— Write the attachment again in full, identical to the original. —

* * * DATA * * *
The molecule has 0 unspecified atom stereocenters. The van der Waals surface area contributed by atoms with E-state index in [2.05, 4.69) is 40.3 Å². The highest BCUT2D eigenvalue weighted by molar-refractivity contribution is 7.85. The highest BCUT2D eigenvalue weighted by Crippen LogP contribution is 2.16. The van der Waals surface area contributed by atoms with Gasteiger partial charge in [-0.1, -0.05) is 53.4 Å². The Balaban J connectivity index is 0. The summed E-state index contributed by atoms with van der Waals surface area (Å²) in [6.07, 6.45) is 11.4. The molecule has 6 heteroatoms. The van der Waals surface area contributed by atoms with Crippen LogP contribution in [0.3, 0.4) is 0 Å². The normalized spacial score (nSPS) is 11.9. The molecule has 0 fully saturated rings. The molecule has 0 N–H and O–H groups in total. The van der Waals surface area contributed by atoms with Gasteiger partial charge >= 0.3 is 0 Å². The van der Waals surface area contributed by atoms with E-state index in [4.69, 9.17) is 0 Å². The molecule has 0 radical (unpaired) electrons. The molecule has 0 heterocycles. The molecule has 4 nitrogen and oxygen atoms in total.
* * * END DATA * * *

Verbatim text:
The molecule has 0 unspecified atom stereocenters. The van der Waals surface area contributed by atoms with E-state index in [2.05, 4.69) is 40.3 Å². The highest BCUT2D eigenvalue weighted by molar-refractivity contribution is 7.85. The highest BCUT2D eigenvalue weighted by Crippen LogP contribution is 2.16. The van der Waals surface area contributed by atoms with Gasteiger partial charge in [-0.1, -0.05) is 53.4 Å². The Balaban J connectivity index is 0. The summed E-state index contributed by atoms with van der Waals surface area (Å²) in [6.07, 6.45) is 11.4. The molecule has 6 heteroatoms. The van der Waals surface area contributed by atoms with Crippen LogP contribution in [0.3, 0.4) is 0 Å². The normalized spacial score (nSPS) is 11.9. The molecule has 0 fully saturated rings. The molecule has 0 N–H and O–H groups in total. The van der Waals surface area contributed by atoms with Gasteiger partial charge >= 0.3 is 0 Å². The van der Waals surface area contributed by atoms with E-state index in [4.69, 9.17) is 0 Å². The molecule has 0 radical (unpaired) electrons. The molecule has 0 heterocycles. The molecule has 4 nitrogen and oxygen atoms in total.